“DO YOU believe in infant baptism?” the earnest young man asks the Roman Catholic priest. “Believe in it? I’ve actually seen it,” he replies.
Yes, I know: it’s an old joke. But, like all good jokes, there is a deeper truth to dissect. The earnest young man wants a theological justification. The priest counters with an expression of fact — and perhaps also with the faint suggestion that when something can be seen to make a difference, then recognising that difference is itself an expression of belief.
Likewise, asked “Do you believe in the resurrection?”, I also want to say something like: “Believe it? I’ve seen it.” Christian belief in the resurrection is not some bloodless intellectual assent to an incredible event of the distant past.
As it happens, I am not a sceptic about the resurrection. But, none the less, I cannot go along with those who make the assent to its historicity the sine qua non of Christian witness. Belief in the resurrection is not some bizarre initiation ceremony in which you demonstrate your group loyalty by doing something apparently ridiculous — as if it were the intellectual equivalent of an initiation into some university fraternity house.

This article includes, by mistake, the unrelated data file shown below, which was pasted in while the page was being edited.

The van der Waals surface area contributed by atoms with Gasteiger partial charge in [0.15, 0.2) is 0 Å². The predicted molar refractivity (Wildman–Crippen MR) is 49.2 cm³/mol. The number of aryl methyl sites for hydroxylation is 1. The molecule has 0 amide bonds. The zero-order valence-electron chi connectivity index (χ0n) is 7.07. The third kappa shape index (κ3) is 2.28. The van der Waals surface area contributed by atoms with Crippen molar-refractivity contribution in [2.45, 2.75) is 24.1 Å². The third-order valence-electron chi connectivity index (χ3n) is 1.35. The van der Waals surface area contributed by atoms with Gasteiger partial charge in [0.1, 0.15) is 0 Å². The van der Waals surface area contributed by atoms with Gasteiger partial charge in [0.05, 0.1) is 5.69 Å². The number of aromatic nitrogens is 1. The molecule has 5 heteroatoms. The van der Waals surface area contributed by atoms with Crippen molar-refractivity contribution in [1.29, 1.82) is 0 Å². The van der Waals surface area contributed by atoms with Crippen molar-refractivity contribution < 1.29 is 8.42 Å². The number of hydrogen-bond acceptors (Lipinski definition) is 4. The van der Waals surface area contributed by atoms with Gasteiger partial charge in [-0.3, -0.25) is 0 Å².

Enough of all that: I believe in the resurrection because I have seen it and experienced it in my own life. It is the death of the old self and the rebirth of a new self which is at the very heart of the Christian drama.
This new self is reborn not under its own steam, but reborn from above; reborn from beyond the limitations of our selfish and narrow imaginations. Just as baptism represents the drowning of the old and the first breath of the new, so, too, does the resurrection, on which baptism is modelled.
This is why the hallmark of this new resurrected life is that, after the death of the old self, our new life is experienced as the most extraordinary gift. Whereas the old self made itself the centre of the universe, the new life of the resurrection is a life that trusts in the promise of joy that exists beyond the diminishing confines of self-absorption — which (as St Paul explains) is sin, which is death.
We escape from this tomb not by trusting in our own power (and certainly not in our own power to evade death), but in the promise of God. This is why a life of thanksgiving is the real way of believing in the resurrection. Forget all those desiccated arguments about historical-critical certainty. We have something greater to proclaim. Alleluia, Christ is risen. Thanks be to God.
The Revd Dr Giles Fraser is Canon Chancellor of St Paul’s Cathedral and Director of the St Paul’s Institute.